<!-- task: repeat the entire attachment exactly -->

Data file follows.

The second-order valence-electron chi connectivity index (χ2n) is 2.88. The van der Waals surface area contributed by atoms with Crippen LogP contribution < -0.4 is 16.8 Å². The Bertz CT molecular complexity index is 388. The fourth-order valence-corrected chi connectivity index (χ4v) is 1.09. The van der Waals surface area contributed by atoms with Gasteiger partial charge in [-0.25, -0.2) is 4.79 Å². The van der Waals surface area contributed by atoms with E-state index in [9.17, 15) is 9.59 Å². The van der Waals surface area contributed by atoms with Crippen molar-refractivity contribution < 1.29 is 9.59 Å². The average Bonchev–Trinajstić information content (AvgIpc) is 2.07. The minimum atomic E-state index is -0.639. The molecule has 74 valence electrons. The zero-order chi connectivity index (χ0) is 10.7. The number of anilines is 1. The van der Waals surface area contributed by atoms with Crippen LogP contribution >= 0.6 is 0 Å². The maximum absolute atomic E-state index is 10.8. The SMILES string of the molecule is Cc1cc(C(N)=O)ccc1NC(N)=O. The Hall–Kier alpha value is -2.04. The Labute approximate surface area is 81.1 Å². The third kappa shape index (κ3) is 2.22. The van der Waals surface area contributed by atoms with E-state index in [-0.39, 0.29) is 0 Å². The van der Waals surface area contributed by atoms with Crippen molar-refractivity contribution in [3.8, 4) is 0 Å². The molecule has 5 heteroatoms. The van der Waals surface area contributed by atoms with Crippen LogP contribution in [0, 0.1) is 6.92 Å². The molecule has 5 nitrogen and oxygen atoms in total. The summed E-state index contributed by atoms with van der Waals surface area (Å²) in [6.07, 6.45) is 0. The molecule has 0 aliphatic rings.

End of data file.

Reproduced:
The second-order valence-electron chi connectivity index (χ2n) is 2.88. The van der Waals surface area contributed by atoms with Crippen LogP contribution < -0.4 is 16.8 Å². The Bertz CT molecular complexity index is 388. The fourth-order valence-corrected chi connectivity index (χ4v) is 1.09. The van der Waals surface area contributed by atoms with Gasteiger partial charge in [-0.25, -0.2) is 4.79 Å². The van der Waals surface area contributed by atoms with E-state index in [9.17, 15) is 9.59 Å². The van der Waals surface area contributed by atoms with Crippen molar-refractivity contribution < 1.29 is 9.59 Å². The average Bonchev–Trinajstić information content (AvgIpc) is 2.07. The minimum atomic E-state index is -0.639. The molecule has 74 valence electrons. The zero-order chi connectivity index (χ0) is 10.7. The number of anilines is 1. The van der Waals surface area contributed by atoms with Crippen LogP contribution >= 0.6 is 0 Å². The maximum absolute atomic E-state index is 10.8. The SMILES string of the molecule is Cc1cc(C(N)=O)ccc1NC(N)=O. The Hall–Kier alpha value is -2.04. The Labute approximate surface area is 81.1 Å². The third kappa shape index (κ3) is 2.22. The van der Waals surface area contributed by atoms with E-state index in [-0.39, 0.29) is 0 Å². The van der Waals surface area contributed by atoms with Crippen molar-refractivity contribution in [3.8, 4) is 0 Å². The molecule has 5 heteroatoms. The van der Waals surface area contributed by atoms with Crippen LogP contribution in [0, 0.1) is 6.92 Å². The molecule has 5 nitrogen and oxygen atoms in total. The summed E-state index contributed by atoms with van der Waals surface area (Å²) in [6.07, 6.45) is 0. The molecule has 0 aliphatic rings.